"I'm beyond stoked to be sharing this with you," said Nestor Espinoza, an astronomer there.

The planet had been studied before from the ground and with the Hubble. But the Webb telescope picked up evidence of water vapour, hazes and some previously unseen clouds, too. That surprised scientists.

While WASP-96b is highly unlikely to be home to anything living, using the same techniques could reveal whether smaller, rocky worlds orbiting other stars are habitable.

"I think we will be able to find planets that we think are interesting - you know, good possibilities for life," said Megan Mansfield, an astronomer at the University of Arizona. "But we won't necessarily be able to just identify life immediately."

The relatively small size of these exoplanets has made them extremely difficult to study, until now. The Webb telescope will let astronomers look more closely at these worlds.

We'll discover the unexpected

The Carina Nebula is both a star nursery and home to some of the most luminous and explosive stars in the Milky Way. PHOTO: NYTIMES

The Webb presentation gave us gasp-inducing images of the Southern Ring Nebula, a sphere of gas and dust belched by a dying star, and Stephan's Quintet, a grouping of galaxies millions of light-years away.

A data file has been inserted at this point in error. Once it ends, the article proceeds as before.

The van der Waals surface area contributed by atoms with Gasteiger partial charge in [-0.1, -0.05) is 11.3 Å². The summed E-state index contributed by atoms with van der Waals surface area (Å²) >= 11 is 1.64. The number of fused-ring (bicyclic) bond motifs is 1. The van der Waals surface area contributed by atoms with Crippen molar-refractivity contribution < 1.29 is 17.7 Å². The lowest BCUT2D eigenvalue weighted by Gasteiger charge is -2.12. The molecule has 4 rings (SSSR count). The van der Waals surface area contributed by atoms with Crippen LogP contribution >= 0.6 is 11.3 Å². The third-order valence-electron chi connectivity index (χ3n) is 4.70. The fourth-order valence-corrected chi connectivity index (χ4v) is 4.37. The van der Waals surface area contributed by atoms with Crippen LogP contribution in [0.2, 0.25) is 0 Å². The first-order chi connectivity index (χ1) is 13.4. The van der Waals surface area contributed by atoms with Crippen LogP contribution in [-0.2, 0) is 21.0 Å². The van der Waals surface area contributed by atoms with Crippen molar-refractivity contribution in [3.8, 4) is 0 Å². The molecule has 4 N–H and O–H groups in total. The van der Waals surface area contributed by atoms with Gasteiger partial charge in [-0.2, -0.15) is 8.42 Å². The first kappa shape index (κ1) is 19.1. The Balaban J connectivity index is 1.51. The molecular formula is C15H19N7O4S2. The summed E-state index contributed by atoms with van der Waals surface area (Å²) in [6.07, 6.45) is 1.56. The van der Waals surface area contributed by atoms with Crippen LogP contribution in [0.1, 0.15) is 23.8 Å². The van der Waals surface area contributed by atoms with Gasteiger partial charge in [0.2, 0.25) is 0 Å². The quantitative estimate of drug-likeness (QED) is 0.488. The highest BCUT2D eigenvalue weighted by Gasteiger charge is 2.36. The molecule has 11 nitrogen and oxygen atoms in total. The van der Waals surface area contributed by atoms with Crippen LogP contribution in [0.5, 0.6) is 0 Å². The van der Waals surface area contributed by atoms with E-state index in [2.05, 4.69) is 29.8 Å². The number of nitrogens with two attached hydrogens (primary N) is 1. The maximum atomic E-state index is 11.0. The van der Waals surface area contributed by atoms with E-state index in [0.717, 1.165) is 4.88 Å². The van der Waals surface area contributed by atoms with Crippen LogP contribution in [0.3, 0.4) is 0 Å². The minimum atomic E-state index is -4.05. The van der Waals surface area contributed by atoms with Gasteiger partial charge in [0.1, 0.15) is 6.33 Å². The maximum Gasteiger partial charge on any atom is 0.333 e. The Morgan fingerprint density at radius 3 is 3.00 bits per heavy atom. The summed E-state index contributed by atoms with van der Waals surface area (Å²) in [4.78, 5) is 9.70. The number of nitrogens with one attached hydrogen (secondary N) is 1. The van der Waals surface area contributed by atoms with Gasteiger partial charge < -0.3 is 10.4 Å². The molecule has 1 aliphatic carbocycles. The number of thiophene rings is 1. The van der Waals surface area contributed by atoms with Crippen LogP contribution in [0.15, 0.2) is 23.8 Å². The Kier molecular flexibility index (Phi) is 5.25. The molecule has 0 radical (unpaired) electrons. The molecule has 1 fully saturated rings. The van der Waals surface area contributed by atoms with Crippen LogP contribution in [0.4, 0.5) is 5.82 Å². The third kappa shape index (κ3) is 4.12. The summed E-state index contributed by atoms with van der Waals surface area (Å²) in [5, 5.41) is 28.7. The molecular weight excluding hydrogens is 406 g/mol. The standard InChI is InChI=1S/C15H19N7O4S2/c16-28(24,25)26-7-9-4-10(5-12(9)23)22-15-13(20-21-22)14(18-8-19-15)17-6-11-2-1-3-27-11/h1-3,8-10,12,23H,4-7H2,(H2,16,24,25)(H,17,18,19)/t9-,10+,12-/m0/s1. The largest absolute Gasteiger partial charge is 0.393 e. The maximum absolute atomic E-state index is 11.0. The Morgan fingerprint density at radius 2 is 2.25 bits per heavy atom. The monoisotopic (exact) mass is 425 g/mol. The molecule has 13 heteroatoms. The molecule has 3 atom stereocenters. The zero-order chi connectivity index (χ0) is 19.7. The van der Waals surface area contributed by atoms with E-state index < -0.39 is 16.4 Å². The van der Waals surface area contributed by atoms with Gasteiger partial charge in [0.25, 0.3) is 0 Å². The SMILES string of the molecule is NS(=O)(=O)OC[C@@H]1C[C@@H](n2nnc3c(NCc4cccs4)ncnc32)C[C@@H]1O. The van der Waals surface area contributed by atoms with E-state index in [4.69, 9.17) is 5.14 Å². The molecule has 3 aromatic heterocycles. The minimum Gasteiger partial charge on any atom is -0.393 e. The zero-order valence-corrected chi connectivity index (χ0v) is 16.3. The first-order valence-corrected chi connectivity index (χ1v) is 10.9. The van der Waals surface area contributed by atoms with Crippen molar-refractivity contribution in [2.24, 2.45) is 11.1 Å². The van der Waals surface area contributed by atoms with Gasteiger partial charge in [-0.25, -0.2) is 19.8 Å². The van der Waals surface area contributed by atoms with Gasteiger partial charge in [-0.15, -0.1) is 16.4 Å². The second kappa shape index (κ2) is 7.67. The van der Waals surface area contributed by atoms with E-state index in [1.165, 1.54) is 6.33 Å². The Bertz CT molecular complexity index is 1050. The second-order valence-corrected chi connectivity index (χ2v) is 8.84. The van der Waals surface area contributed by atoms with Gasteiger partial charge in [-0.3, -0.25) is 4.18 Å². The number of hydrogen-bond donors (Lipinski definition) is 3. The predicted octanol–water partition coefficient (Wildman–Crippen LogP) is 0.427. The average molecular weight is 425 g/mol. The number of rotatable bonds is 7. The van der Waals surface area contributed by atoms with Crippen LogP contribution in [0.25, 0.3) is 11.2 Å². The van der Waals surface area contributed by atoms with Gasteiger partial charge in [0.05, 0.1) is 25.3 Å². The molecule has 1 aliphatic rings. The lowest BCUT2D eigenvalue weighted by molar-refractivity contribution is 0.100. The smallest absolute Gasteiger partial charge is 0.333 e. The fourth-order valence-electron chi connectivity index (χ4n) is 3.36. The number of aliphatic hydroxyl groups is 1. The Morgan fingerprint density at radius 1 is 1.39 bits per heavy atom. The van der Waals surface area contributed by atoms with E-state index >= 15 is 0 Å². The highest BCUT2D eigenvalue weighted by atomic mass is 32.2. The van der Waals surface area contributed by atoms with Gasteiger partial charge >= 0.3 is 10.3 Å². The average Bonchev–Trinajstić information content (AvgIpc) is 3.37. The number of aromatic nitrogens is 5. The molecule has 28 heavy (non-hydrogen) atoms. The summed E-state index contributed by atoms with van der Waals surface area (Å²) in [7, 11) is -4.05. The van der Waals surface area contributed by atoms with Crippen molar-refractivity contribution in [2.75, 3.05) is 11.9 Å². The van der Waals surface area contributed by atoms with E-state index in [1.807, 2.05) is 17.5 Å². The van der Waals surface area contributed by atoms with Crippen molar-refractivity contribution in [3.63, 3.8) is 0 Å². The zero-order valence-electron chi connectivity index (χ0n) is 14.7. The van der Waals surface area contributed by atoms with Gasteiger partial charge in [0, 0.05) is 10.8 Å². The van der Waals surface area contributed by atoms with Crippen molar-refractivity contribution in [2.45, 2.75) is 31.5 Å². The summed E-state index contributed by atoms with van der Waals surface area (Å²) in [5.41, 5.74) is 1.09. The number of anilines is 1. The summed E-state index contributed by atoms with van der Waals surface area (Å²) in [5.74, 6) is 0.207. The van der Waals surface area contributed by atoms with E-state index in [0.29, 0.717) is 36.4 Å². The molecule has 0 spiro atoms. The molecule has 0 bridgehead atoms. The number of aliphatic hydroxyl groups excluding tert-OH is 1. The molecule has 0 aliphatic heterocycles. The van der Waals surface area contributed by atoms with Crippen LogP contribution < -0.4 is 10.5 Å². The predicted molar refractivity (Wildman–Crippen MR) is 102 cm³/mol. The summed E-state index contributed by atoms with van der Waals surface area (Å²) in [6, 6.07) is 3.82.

But the most striking image was of the Carina Nebula, a vast, swirling cloud of dust that is both a star nursery and home to some of the most luminous and explosive stars in the Milky Way. Seen in infrared, the nebula resembled a looming, eroded coastal cliff dotted with hundreds of stars that astronomers had never seen before.

"It took me a while to figure out what to call out in this image," said Amber Straughn, a deputy project scientist for the telescope, as she pointed to a craggy structure.

The picture also contained structures that scientists couldn't explain, like one weird, curving feature.

"As always, there is room for the unexpected," said Amaya Moro-Martin, an astronomer at the Space Telescope Science Institute who presented the image to her colleagues there on Tuesday. "We have no idea what this is."

Expect many more such discoveries from the Webb - things never before seen, and in need of an explanation.

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The telescope remains fragile

For a spacecraft like the James Webb Space Telescope, it was inevitable that pieces of cosmic dust would hit its mirrors. Still, it was an unwelcome surprise for Nasa officials to find that one of the telescope's mirrors had been damaged by a micrometeoroid strike in late May and that the hit was larger than had been expected.

Nasa officials said the distortion was barely noticeable and the performance of Webb still exceeds all of its requirements. Engineers also tweaked the position of the damaged mirror to cancel out part of the distortion.

Before the incident was reported, four smaller micrometeoroids had already hit the telescope.